My daughter sat on the couch beside me, crossed her legs and said, “Father, explain the difference between a checking account and a savings account.” It was a fantastic question, and I was thrilled to answer it. She currently only had a checking account, and I was hoping she was asking as a precursor to wanting to open a savings account to save up for something in the future
I have her a basic definition of the two types of accounts, and how they differed:
Checking accounts are for daily use for the transactions of every day life, while a savings account is used as a place to park money for longer periods of time for a future financial goal.
Access of funds in a checking account is very easy. One can make purchases or pay bills by writing a physical check, using a debit card or initiating a digital transaction.
To use funds in a savings account, the account owner usually has to first transfer the funds from athe savings account to a checking account.
Funds from both account types can usually be withdrawn from an ATM.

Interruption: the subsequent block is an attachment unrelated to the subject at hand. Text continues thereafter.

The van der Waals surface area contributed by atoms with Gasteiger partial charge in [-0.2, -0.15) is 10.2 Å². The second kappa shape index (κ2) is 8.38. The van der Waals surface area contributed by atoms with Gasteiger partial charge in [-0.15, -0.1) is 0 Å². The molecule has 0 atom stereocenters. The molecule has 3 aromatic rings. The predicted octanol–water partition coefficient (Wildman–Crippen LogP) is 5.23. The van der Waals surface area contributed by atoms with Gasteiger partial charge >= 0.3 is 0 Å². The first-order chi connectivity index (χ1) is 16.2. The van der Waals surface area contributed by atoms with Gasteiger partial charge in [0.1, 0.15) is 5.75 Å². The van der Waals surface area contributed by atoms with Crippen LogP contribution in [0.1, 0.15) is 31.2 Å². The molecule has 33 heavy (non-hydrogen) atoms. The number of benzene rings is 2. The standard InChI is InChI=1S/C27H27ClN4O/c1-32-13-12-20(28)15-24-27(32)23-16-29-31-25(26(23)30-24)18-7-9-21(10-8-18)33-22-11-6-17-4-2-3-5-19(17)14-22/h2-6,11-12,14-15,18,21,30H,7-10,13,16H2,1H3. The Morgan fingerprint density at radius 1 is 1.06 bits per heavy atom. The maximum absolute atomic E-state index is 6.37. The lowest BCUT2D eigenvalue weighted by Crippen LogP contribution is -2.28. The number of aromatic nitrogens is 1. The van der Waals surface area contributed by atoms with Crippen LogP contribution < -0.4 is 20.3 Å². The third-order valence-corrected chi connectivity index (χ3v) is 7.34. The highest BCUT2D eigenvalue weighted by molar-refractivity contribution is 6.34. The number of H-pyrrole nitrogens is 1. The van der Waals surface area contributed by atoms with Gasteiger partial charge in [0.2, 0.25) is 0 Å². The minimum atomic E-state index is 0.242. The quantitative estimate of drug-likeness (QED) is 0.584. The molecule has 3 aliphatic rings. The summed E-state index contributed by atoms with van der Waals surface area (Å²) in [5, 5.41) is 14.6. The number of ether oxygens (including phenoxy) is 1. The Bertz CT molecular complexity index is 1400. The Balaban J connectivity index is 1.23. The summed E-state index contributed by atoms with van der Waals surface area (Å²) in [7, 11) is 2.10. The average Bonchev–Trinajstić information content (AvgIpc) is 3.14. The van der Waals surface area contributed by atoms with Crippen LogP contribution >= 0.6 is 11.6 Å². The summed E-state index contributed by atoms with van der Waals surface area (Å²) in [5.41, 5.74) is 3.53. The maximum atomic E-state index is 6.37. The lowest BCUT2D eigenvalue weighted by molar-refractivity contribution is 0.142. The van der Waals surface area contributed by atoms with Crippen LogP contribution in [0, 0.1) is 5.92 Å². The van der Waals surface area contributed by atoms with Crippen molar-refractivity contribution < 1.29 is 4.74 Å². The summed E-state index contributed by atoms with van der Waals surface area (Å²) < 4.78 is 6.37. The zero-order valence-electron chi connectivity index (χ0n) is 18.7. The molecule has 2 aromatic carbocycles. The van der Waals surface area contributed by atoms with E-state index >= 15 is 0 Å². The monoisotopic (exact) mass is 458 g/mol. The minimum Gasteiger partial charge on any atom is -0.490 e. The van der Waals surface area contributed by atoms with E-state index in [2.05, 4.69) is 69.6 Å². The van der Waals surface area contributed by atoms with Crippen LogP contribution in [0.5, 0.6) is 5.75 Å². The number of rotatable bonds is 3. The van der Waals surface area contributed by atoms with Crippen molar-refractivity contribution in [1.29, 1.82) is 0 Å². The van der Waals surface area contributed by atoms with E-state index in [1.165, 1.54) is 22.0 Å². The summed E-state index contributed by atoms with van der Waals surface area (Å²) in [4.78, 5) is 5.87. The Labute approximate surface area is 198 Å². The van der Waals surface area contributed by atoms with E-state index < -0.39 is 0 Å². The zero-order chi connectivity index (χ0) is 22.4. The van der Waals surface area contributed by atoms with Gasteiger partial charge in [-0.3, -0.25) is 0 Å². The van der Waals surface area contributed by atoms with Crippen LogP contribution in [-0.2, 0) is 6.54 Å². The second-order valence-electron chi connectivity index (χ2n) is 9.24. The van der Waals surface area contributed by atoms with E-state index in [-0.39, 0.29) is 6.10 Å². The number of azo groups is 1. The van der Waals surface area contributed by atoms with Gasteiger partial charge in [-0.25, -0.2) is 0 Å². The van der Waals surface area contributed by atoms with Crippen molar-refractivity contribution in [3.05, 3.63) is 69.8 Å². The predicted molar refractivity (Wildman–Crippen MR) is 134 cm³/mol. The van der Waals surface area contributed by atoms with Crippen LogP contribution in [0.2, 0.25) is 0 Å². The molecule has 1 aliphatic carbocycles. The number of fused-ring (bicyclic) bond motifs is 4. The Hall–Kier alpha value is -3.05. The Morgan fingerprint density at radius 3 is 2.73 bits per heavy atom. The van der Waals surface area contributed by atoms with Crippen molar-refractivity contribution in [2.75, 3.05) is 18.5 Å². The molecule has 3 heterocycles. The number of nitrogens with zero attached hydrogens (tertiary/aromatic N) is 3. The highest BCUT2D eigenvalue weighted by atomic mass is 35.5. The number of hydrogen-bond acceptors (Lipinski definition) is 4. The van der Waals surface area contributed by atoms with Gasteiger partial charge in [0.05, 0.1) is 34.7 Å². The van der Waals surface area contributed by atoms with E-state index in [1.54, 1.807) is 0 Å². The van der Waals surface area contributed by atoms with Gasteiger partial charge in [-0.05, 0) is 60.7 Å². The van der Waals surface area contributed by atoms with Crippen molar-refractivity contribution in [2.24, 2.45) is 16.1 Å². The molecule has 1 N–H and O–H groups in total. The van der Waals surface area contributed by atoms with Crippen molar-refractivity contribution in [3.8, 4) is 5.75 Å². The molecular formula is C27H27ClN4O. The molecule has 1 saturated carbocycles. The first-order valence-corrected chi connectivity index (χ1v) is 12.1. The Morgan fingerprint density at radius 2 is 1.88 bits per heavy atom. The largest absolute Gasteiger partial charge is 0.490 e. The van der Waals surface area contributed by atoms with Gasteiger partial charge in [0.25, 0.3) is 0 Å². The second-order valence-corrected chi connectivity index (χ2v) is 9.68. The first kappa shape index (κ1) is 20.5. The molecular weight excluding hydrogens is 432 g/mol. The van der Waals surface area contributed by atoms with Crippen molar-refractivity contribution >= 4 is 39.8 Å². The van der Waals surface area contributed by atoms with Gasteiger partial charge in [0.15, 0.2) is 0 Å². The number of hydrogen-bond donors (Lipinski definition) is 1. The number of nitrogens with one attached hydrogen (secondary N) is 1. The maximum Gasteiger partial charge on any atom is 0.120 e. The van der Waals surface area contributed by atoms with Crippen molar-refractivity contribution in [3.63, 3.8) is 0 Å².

Most banks enforce monthly limits on how many transactions (withdrawals) can be done from a savings account. Transactions that exceed this limit can incur a service fee.
Since checking accounts are meant for every day use, there are no limits on the number of transactions initiated.
Checking accounts typically earn very nominal interest, or none at all while savings accounts enjoy a slightly higher rate. These interest rates vary between banks, but even a savings account interest rate is extremely low.
After hearing my explanation, she went on to ask, “Why would anyone ever want a savings account?” I used the analogy of using jars to hold her money.
I told her to imagine having two jars on her desk, one with no lid and one with a lid that was screwed on tightly, but the lid had a little opening just big enough to slide a dollar bill into. The jar with no lid is like her checking account money can go freely into and be taken out of. Her saving account is the one with a tightly screwed lid. Money can be slid into the jar through the little opening, but getting the money out is slightly more difficult.
She seemed satisfied with our conversation and expressed interest in opening a savings account to start putting money away for college. We agreed upon a date to do so, and I smiled as I said, “It’s a date!”